Dave next tells the crowd about recording of the new record ‘One By One’ and tells them it turned out “pretty good”. Of course we now know he was perhaps not being totally honest with statements like this, but it’s not like he would say what he really thought just days before it was released. Irrespective of that, next up was ‘Times Like These’ from said new record, one of the songs which he did enjoy, and evidently still does.

The band then visited the first album with performances of ‘For All The Cows’ and ‘This Is A Call’, adding in an interesting instrumental jam section to the middle of the latter.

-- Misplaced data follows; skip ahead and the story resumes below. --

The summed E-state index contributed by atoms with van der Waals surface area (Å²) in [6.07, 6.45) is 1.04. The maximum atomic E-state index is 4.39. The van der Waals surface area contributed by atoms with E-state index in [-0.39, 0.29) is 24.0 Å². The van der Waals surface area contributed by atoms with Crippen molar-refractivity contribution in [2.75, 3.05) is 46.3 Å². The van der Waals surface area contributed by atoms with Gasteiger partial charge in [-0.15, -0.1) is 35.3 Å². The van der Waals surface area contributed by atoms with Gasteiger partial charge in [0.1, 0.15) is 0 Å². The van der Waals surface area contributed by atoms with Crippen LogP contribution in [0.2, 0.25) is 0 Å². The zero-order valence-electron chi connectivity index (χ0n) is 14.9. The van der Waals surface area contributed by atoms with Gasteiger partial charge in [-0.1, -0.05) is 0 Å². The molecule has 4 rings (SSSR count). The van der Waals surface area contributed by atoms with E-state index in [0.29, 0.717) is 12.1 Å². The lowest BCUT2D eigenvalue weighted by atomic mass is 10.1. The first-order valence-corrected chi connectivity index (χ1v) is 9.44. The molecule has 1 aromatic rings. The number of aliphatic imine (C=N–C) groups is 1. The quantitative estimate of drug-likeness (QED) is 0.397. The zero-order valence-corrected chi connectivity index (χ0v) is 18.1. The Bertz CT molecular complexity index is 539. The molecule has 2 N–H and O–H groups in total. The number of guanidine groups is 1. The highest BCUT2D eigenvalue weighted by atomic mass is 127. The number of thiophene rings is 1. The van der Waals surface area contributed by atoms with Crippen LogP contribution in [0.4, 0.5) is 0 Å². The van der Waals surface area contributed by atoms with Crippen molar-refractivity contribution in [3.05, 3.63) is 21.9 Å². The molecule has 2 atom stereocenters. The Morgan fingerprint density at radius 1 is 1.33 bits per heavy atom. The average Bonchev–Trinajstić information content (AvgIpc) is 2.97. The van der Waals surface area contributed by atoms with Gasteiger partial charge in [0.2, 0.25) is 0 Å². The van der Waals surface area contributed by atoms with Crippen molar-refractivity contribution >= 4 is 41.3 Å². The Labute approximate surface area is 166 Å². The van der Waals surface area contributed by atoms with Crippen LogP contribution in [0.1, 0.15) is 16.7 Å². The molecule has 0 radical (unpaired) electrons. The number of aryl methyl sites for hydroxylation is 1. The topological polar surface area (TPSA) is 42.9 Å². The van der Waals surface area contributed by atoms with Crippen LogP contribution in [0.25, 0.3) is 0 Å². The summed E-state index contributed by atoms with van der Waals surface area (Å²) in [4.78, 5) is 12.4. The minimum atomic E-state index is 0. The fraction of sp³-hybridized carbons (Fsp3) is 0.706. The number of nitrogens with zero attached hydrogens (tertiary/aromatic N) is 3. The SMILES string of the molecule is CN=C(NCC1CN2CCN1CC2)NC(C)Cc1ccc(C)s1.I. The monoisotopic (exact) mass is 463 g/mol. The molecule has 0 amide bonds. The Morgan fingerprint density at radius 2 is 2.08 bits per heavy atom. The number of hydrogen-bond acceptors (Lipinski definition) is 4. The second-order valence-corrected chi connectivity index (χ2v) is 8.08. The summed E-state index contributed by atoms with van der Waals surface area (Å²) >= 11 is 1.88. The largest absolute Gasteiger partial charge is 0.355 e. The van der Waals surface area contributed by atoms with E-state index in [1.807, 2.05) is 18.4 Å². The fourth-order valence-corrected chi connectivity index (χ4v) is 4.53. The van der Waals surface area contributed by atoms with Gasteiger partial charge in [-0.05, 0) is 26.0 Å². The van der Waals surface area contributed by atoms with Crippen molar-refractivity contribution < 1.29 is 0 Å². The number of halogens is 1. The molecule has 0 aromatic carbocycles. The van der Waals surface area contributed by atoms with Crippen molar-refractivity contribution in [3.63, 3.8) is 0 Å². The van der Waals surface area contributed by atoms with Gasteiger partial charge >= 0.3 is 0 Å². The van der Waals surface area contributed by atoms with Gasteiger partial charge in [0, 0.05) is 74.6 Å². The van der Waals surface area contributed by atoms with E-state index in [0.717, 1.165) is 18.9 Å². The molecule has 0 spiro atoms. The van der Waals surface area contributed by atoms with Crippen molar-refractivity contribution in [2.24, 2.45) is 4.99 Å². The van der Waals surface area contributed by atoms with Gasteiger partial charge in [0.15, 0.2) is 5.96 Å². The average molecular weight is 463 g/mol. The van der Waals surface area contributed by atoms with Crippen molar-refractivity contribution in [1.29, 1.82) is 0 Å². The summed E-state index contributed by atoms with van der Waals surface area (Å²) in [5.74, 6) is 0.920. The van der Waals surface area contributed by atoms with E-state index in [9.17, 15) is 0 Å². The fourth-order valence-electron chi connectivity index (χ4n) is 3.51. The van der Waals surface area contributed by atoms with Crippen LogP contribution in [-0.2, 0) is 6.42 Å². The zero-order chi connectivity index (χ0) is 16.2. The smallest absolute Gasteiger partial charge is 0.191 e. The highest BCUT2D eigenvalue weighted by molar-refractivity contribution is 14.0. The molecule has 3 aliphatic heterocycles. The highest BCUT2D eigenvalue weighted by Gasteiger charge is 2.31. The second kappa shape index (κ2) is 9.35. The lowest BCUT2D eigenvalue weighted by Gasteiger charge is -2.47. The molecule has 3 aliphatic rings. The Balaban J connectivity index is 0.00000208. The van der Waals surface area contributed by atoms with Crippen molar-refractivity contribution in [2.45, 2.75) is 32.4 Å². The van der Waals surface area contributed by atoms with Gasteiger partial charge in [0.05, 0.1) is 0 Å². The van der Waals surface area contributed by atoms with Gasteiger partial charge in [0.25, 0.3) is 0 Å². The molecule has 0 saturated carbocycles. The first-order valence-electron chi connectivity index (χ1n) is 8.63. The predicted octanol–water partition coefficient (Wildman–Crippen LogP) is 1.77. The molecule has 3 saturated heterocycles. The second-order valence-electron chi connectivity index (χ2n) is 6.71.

A special surprise for the local crowd followed. Dave announces that he’s “going to do a little ditty” on his own before telling the fans about his love of the Minnesota band Hüsker Dü, and that the song he would play is ‘Never Talking To You Again’, from their 1984 album ‘Zen Arcade’.

It’s unclear what was pre-planned but as Dave begins the song he asks several times if Grant Hart from the band is in the building. Despite seeing some activity at the back of the club he begins the song alone.

He continues to stall, seemingly still expecting Hart’s arrival, and starts telling another story relating to the time he was in the band Mission Impossible, and they went to a Hüsker Dü show. As he ends the story Hart finally arrives on stage, getting behind the drum kit. The pair then finish the song, trading vocals with Hart pounding the kit.

Dave Grohl with Grant Hart at another Foo Fighters show in 2003. Hart sadly passed away in September 2017, aged 56